The way stories like this one play out reminds me of John Henry Newman’s description of how even fictional stories of Catholics’ vice can never be disproven:
After a great deal of trouble, after writing about to friends, consulting libraries, and comparing statements, let us suppose [a Catholic can] prove most conclusively the utter absurdity of [some] slanderous story, and to bring out a lucid, powerful, and unanswerable reply; who cares for it by that time? who cares for the story itself? it has done its work; time stops for no man; it has created or deepened the impression in the minds of its hearers that a monk commits murder or adultery as readily as he eats his dinner. Men forget the process by which they receive it, but there it is, clear and indelible.
Or supposing they recollect the particular slander ever so well, still they have no taste or stomach for entering into a long controversy about it; their mind is already made up; they have formed their views; the author they have trusted may, indeed, have been inaccurate in some of his details; it can be nothing more. Who can fairly impose on them the perplexity and whirl of going through a bout of controversy, where “one says,” and “the other says,” and “he says that he says that he does not say or ought not to say what he does say or ought to say?” It demands an effort and strain of attention which they have no sort of purpose of bestowing.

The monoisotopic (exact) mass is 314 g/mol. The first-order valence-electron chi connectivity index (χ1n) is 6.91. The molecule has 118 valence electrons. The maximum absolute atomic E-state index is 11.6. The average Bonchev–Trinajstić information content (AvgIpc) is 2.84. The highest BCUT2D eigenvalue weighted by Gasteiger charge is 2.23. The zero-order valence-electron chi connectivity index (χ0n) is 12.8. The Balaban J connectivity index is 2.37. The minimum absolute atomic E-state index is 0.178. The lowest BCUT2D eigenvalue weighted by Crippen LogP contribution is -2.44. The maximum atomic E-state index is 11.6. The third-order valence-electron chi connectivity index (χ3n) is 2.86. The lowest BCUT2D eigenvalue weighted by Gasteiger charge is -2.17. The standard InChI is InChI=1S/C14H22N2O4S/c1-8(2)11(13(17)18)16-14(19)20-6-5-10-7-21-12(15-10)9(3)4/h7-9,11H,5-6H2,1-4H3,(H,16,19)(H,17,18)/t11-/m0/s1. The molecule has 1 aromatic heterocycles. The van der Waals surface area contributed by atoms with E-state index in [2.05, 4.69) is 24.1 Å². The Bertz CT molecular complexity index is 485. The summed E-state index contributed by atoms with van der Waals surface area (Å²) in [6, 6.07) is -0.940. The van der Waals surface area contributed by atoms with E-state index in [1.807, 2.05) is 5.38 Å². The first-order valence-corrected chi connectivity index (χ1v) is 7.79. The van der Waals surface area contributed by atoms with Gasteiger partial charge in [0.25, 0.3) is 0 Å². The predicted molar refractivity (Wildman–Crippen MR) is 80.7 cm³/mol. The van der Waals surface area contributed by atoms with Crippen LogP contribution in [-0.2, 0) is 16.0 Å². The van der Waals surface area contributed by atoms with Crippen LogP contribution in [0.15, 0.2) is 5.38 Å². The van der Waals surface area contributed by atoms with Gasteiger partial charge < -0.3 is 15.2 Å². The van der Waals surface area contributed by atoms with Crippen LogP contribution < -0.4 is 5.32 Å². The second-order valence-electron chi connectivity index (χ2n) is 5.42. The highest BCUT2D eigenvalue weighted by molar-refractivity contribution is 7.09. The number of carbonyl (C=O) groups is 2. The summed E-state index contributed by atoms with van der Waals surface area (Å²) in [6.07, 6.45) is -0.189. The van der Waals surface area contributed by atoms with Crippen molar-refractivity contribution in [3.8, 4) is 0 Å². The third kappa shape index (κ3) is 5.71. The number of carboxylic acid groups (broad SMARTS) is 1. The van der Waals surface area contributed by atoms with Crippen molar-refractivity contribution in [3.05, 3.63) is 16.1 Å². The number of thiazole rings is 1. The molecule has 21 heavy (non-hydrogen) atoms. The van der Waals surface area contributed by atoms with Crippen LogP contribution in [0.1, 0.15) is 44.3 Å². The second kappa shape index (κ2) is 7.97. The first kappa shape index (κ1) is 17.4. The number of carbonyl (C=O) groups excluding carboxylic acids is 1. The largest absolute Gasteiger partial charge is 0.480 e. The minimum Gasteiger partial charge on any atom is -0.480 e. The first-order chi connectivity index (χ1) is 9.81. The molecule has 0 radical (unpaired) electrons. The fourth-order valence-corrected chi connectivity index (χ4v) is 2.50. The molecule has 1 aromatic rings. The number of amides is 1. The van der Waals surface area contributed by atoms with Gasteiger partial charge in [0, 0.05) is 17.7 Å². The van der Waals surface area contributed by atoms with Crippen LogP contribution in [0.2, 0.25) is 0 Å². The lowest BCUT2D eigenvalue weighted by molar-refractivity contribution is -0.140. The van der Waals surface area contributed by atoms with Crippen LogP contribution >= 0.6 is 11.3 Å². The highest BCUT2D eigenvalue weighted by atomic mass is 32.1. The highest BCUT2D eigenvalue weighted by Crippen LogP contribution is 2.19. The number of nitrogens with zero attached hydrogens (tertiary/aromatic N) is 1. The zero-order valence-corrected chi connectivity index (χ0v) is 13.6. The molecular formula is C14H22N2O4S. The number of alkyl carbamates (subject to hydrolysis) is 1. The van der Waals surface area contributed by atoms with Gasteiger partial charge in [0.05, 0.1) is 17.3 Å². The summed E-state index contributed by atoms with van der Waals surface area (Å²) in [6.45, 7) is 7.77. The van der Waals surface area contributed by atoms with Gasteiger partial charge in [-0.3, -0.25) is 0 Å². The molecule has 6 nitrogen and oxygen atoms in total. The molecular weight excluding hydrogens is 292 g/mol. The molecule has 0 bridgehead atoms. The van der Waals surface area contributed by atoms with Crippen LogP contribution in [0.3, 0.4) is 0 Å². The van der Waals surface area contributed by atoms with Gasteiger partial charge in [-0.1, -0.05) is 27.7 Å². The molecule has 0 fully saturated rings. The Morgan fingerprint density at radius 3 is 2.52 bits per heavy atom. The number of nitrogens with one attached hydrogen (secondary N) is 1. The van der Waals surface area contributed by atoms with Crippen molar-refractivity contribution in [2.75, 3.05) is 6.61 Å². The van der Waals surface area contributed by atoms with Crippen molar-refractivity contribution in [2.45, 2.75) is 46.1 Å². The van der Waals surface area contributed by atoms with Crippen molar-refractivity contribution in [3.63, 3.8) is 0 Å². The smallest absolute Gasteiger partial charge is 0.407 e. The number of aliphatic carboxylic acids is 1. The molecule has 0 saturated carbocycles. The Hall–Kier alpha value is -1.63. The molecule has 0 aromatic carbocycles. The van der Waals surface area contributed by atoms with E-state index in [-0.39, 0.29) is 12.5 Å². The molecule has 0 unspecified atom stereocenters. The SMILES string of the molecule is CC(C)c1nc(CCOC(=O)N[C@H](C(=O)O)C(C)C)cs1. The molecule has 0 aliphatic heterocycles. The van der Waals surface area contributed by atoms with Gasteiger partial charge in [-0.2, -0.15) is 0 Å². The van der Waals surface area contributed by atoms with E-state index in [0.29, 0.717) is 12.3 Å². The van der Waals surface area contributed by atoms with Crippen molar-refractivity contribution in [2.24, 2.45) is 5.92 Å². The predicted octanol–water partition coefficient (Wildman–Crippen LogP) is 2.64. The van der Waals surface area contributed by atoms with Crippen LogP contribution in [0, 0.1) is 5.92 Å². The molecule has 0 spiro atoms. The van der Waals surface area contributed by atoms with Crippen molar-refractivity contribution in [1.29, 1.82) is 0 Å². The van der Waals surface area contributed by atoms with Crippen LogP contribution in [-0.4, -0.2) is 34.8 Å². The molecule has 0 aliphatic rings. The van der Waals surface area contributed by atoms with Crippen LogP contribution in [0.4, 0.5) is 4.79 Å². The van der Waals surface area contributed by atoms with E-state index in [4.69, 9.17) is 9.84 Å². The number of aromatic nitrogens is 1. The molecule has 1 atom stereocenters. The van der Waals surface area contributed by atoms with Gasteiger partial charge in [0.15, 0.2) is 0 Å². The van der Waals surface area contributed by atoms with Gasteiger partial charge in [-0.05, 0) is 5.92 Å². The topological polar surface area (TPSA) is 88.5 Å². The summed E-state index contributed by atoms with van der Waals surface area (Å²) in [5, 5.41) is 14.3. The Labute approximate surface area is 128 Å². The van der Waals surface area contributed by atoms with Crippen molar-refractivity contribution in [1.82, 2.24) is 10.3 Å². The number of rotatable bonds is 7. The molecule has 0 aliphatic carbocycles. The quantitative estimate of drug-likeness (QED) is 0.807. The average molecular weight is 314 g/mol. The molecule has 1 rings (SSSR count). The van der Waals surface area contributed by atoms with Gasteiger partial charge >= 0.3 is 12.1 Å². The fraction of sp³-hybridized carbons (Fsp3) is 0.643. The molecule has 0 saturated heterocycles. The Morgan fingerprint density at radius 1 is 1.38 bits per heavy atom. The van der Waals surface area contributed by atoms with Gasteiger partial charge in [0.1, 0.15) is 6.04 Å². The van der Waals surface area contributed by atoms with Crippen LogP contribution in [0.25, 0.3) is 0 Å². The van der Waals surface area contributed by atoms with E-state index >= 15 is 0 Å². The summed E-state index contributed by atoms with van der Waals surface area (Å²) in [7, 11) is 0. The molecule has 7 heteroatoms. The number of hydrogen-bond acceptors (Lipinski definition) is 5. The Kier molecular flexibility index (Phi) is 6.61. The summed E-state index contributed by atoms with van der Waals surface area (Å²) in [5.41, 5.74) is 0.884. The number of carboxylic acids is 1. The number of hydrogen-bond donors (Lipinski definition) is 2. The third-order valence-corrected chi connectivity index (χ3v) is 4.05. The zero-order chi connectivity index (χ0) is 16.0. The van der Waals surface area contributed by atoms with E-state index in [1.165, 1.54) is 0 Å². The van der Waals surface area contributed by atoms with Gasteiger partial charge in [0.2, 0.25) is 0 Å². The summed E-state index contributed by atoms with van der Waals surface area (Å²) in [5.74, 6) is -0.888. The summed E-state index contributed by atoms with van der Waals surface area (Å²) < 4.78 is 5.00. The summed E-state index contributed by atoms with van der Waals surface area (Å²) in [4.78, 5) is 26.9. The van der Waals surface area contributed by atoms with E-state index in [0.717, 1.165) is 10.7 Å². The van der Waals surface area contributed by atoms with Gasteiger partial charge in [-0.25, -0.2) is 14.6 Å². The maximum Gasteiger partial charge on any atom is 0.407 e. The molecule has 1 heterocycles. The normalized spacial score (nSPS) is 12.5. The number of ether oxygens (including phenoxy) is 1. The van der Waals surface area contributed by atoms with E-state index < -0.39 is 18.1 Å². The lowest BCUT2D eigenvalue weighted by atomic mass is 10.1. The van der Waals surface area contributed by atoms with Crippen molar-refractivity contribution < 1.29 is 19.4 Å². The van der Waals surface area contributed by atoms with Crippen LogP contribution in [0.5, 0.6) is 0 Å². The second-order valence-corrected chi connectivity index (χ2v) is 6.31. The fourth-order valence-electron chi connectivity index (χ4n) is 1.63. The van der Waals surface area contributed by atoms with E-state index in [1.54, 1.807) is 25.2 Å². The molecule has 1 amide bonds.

Catholic haters don't want the truth.
They're not interested in the truth.
They don't want to play fair.
They want to smear the church. That's it.
If you are going to be tolerant and intellectually progressive, you have to care about facts, if only for your personal integrity.